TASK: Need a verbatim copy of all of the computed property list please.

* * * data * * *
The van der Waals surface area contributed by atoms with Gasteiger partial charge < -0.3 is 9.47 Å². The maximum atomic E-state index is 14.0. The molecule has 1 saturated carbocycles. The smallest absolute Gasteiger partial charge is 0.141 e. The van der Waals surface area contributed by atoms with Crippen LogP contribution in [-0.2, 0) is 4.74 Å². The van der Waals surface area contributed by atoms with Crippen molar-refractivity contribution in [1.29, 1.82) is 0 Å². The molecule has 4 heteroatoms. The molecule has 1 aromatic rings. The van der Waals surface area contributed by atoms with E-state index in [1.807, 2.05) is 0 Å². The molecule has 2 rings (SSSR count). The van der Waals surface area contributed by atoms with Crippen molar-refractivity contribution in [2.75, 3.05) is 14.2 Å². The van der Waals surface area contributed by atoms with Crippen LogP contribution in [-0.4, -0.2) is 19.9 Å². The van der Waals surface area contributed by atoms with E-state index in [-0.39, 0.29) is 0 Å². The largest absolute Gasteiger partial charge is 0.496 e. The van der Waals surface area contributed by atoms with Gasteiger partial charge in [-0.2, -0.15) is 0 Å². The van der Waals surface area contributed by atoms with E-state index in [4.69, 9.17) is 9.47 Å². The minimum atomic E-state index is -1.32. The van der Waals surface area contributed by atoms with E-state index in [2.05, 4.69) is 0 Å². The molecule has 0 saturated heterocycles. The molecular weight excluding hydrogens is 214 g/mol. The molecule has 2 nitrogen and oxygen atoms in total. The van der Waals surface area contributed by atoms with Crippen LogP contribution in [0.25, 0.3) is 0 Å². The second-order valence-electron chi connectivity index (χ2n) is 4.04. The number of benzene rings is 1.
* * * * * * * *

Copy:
The van der Waals surface area contributed by atoms with Gasteiger partial charge < -0.3 is 9.47 Å². The maximum atomic E-state index is 14.0. The molecule has 1 saturated carbocycles. The smallest absolute Gasteiger partial charge is 0.141 e. The van der Waals surface area contributed by atoms with Crippen LogP contribution in [-0.2, 0) is 4.74 Å². The van der Waals surface area contributed by atoms with Crippen molar-refractivity contribution in [1.29, 1.82) is 0 Å². The molecule has 4 heteroatoms. The molecule has 1 aromatic rings. The van der Waals surface area contributed by atoms with E-state index in [1.807, 2.05) is 0 Å². The molecule has 2 rings (SSSR count). The van der Waals surface area contributed by atoms with Crippen molar-refractivity contribution in [2.75, 3.05) is 14.2 Å². The van der Waals surface area contributed by atoms with Crippen LogP contribution in [-0.4, -0.2) is 19.9 Å². The van der Waals surface area contributed by atoms with E-state index in [-0.39, 0.29) is 0 Å². The largest absolute Gasteiger partial charge is 0.496 e. The van der Waals surface area contributed by atoms with Gasteiger partial charge in [-0.2, -0.15) is 0 Å². The van der Waals surface area contributed by atoms with E-state index in [4.69, 9.17) is 9.47 Å². The minimum atomic E-state index is -1.32. The van der Waals surface area contributed by atoms with E-state index in [2.05, 4.69) is 0 Å². The molecule has 0 saturated heterocycles. The molecular weight excluding hydrogens is 214 g/mol. The molecule has 2 nitrogen and oxygen atoms in total. The van der Waals surface area contributed by atoms with Crippen LogP contribution in [0.25, 0.3) is 0 Å². The second-order valence-electron chi connectivity index (χ2n) is 4.04. The number of benzene rings is 1.